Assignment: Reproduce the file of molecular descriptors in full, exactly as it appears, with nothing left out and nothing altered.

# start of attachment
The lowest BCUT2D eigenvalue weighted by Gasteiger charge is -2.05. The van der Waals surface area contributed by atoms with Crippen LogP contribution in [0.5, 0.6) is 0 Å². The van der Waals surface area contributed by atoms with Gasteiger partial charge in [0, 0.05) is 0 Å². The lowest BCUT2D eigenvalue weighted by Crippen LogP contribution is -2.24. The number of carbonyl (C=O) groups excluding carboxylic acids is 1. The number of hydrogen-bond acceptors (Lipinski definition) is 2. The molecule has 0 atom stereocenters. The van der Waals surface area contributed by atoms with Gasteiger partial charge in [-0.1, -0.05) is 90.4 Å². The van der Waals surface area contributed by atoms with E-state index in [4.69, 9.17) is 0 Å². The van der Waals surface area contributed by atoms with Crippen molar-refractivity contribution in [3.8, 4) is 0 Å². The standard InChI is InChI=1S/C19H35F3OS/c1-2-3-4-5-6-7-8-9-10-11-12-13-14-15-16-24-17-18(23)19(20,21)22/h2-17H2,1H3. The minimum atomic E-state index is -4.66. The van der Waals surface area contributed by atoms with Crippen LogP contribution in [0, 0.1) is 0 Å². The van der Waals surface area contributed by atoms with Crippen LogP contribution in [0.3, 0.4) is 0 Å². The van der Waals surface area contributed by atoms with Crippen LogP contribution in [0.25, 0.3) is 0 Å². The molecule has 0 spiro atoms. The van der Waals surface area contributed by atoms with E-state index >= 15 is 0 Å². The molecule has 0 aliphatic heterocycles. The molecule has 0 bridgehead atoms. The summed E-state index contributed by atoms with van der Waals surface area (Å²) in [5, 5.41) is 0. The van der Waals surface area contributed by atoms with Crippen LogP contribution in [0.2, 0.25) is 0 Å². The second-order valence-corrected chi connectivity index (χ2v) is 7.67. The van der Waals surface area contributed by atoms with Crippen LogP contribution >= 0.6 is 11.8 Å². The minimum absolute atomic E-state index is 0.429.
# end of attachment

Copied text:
The lowest BCUT2D eigenvalue weighted by Gasteiger charge is -2.05. The van der Waals surface area contributed by atoms with Crippen LogP contribution in [0.5, 0.6) is 0 Å². The van der Waals surface area contributed by atoms with Gasteiger partial charge in [0, 0.05) is 0 Å². The lowest BCUT2D eigenvalue weighted by Crippen LogP contribution is -2.24. The number of carbonyl (C=O) groups excluding carboxylic acids is 1. The number of hydrogen-bond acceptors (Lipinski definition) is 2. The molecule has 0 atom stereocenters. The van der Waals surface area contributed by atoms with Gasteiger partial charge in [-0.1, -0.05) is 90.4 Å². The van der Waals surface area contributed by atoms with E-state index in [4.69, 9.17) is 0 Å². The van der Waals surface area contributed by atoms with Crippen molar-refractivity contribution in [3.8, 4) is 0 Å². The standard InChI is InChI=1S/C19H35F3OS/c1-2-3-4-5-6-7-8-9-10-11-12-13-14-15-16-24-17-18(23)19(20,21)22/h2-17H2,1H3. The minimum atomic E-state index is -4.66. The van der Waals surface area contributed by atoms with Crippen LogP contribution in [0, 0.1) is 0 Å². The van der Waals surface area contributed by atoms with Crippen LogP contribution in [0.3, 0.4) is 0 Å². The van der Waals surface area contributed by atoms with Crippen LogP contribution in [0.25, 0.3) is 0 Å². The molecule has 0 spiro atoms. The van der Waals surface area contributed by atoms with E-state index >= 15 is 0 Å². The molecule has 0 aliphatic heterocycles. The molecule has 0 bridgehead atoms. The summed E-state index contributed by atoms with van der Waals surface area (Å²) in [5, 5.41) is 0. The van der Waals surface area contributed by atoms with Crippen LogP contribution in [0.2, 0.25) is 0 Å². The second-order valence-corrected chi connectivity index (χ2v) is 7.67. The van der Waals surface area contributed by atoms with Crippen LogP contribution >= 0.6 is 11.8 Å². The minimum absolute atomic E-state index is 0.429.